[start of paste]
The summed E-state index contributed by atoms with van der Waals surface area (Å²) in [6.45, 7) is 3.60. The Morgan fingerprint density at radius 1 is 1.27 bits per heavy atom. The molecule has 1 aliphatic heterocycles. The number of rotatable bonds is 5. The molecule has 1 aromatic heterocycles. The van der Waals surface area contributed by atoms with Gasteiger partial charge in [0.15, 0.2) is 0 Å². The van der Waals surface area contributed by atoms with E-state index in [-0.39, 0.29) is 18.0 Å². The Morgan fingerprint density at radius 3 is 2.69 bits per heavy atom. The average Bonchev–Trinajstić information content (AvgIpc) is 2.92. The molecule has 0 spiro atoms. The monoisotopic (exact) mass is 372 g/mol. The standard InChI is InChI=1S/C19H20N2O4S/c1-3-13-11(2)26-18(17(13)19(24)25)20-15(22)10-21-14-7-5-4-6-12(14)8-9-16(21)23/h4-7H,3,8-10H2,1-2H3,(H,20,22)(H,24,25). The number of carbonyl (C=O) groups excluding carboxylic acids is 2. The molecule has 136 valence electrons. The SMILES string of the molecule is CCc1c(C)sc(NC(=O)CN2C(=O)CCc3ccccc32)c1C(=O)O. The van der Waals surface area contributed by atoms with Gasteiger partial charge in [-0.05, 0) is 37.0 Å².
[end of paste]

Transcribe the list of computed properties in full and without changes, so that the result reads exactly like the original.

The summed E-state index contributed by atoms with van der Waals surface area (Å²) in [6.45, 7) is 3.60. The Morgan fingerprint density at radius 1 is 1.27 bits per heavy atom. The molecule has 1 aliphatic heterocycles. The number of rotatable bonds is 5. The molecule has 1 aromatic heterocycles. The van der Waals surface area contributed by atoms with Gasteiger partial charge in [0.15, 0.2) is 0 Å². The van der Waals surface area contributed by atoms with E-state index in [-0.39, 0.29) is 18.0 Å². The Morgan fingerprint density at radius 3 is 2.69 bits per heavy atom. The average Bonchev–Trinajstić information content (AvgIpc) is 2.92. The molecule has 0 spiro atoms. The monoisotopic (exact) mass is 372 g/mol. The standard InChI is InChI=1S/C19H20N2O4S/c1-3-13-11(2)26-18(17(13)19(24)25)20-15(22)10-21-14-7-5-4-6-12(14)8-9-16(21)23/h4-7H,3,8-10H2,1-2H3,(H,20,22)(H,24,25). The number of carbonyl (C=O) groups excluding carboxylic acids is 2. The molecule has 136 valence electrons. The SMILES string of the molecule is CCc1c(C)sc(NC(=O)CN2C(=O)CCc3ccccc32)c1C(=O)O. The van der Waals surface area contributed by atoms with Gasteiger partial charge in [-0.05, 0) is 37.0 Å².